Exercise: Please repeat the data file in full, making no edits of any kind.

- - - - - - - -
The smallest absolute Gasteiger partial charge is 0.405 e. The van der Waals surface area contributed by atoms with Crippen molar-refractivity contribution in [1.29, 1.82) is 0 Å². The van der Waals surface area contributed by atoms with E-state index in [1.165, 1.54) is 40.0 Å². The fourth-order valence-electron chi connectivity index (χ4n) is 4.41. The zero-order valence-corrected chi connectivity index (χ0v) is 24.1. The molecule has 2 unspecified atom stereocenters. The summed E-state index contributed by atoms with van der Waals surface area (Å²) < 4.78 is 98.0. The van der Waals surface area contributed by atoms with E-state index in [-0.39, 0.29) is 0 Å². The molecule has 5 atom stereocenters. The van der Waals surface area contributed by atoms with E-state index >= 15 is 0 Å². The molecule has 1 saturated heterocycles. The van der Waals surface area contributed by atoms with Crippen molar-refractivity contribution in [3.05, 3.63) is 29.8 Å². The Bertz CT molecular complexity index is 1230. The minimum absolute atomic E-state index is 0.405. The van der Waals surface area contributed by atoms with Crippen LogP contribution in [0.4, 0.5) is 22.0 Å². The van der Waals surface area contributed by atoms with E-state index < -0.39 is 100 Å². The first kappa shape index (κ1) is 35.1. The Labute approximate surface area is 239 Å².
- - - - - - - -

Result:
The smallest absolute Gasteiger partial charge is 0.405 e. The van der Waals surface area contributed by atoms with Crippen molar-refractivity contribution in [1.29, 1.82) is 0 Å². The van der Waals surface area contributed by atoms with E-state index in [1.165, 1.54) is 40.0 Å². The fourth-order valence-electron chi connectivity index (χ4n) is 4.41. The zero-order valence-corrected chi connectivity index (χ0v) is 24.1. The molecule has 2 unspecified atom stereocenters. The summed E-state index contributed by atoms with van der Waals surface area (Å²) < 4.78 is 98.0. The van der Waals surface area contributed by atoms with E-state index in [-0.39, 0.29) is 0 Å². The molecule has 5 atom stereocenters. The van der Waals surface area contributed by atoms with E-state index >= 15 is 0 Å². The molecule has 1 saturated heterocycles. The van der Waals surface area contributed by atoms with Crippen molar-refractivity contribution in [3.05, 3.63) is 29.8 Å². The Bertz CT molecular complexity index is 1230. The minimum absolute atomic E-state index is 0.405. The van der Waals surface area contributed by atoms with Crippen LogP contribution in [0.4, 0.5) is 22.0 Å². The van der Waals surface area contributed by atoms with E-state index < -0.39 is 100 Å². The first kappa shape index (κ1) is 35.1. The Labute approximate surface area is 239 Å².